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Removing miscommunication with Behavior Driven Development (BDD)

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When you are working for the company where every single mistake you make can cost the company hundreds, thousands or even a millions of euros or dollars then your process of developing applications for those companies must be test driven. This is especially important in the companies that have poor deployment automation process, where QA is done manually or even not existing and in companies that have huge project that are consisting of many smaller project and the fact that your small project is working doesn’t mean that the whole project is also bug-free.

But there is also one more problem that can cost companies money. Developers often make mistakes because they misunderstand the business requirements and these “bugs” don’t get discovered until software is in production and reworking and re-deploying it with correct requirements can be very costly and time consuming process.

This is where Behavior Driven Development or BDD comes into play.

What is BDD?

BDD is neither Test Driven Development (TDD) nor Acceptance Test Driven Development (ATDD), but it’s a combination of those two. You can even say that it brings those two together. But it’s also a powerful approach that can remove miscommunication between developers and customers. It uses an common vocabulary (also referred to as a Ubiquitous Language). It’s very much compliant with agile-driven development process. BDD main “mantra” is not to find problems in code, but to prevent them.

Let’s see an example of one Behavior driven test.

Feature: Pay with Credit Card
  As a User I want to be able to pay with valid credit card

  Scenario: Successful payment with valid credit card 
    Given User is on credit card payment page
    When User enters valid credit card number
      And User enters valid expiration date
      And User enters valid CVV number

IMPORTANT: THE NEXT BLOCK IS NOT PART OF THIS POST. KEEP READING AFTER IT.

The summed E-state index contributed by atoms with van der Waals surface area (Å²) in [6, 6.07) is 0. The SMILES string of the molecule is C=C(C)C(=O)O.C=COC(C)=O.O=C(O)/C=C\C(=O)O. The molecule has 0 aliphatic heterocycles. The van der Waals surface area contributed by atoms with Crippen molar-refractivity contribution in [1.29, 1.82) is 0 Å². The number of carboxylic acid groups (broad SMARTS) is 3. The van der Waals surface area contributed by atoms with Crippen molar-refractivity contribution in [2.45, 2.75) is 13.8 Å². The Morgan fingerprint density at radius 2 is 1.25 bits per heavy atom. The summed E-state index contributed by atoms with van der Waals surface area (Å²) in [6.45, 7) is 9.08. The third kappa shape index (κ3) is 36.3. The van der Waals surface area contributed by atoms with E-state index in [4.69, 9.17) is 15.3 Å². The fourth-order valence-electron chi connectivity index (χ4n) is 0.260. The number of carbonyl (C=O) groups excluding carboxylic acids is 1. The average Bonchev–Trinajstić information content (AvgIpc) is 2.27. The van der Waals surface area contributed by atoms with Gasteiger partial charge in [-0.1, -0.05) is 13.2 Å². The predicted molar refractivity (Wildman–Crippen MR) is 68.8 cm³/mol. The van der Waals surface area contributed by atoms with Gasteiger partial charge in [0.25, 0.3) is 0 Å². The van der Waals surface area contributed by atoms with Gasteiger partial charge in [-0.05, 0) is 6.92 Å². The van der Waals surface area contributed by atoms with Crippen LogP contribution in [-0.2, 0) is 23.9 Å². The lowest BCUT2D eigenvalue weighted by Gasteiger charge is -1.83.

And User submits the form
    Then User should be charged the amount of product from credit card
      And User should be returned to successful payment page

As you can see with this approach there is a clear path to every feature and ambiguity is lost. This feature can be extended even more. For example let’s say that credit card number field has to first be validated by our own CreditCardValidation class.

So here is the scenario

  Scenario: Refuse credit card if user enters invalid number
    Given User is on credit card payment page
    When User enters credit card number "4111 1111 1111 1112"
    Then validation should fail with message "Credit card number is wrong"  

And here is implementation

use Behat\Behat\Context\Context;

class CreditCardContext implements Context
{
    private $session;
    private $creditCard;    

    public function __construct()
    {
        $this->session = new \Behat\Mink\Session(new GoutteDriver());
        $this->session->start();
        $this->creditCard = new CreditCard();
    }

    /** @Given User is on credit card payment page **/
    public function userIsOnCreditCardPaymentPage()
    {
        $this->session->visit('https://example.com/payment-page');
        $currentUrl = $this->session->getCurrentUrl();
        $expectedUrl = 'https://example.com/payment-page';

        PHPUnit_Framework_Assert::assertEquals($expectedUrl, $currentUrl);
    }

    /** @When User enters credit card number :creditCardNumber **/
    public function userEntersCreditCardNumber($creditCardNumber)
    {
        $this->creditCard->setValue($creditCardNumber);
    }

    /** @Then validation should fail with message :message **/
    public function validationShouldFailWithMessage($message)
    {
        $creditCardValidator = new CreditCardValidator();
        $response = $creditCardValidator->validate($this->creditCard);

        PHPUnit_Framework_Assert::assertFalse($response->status);
        PHPUnit_Framework_Assert::assertEquals($message, $response->message);
    }
}

From this we can conclude that BDD focuses on the behavioral aspect of the system and TDD focuses more on the implementation aspect of the system. You can always combine the two and that is the best approach one developer can do. That way you will always have clear understanding what the system should do using BDD with you customers, but also using TDD you will have clean code that is decoupled and that is well defended from rotting.

About the Author

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30 year old software developer from Mostar, Bosnia and Herzegovina, currently living and working in Frankfurt am Main, Germany.


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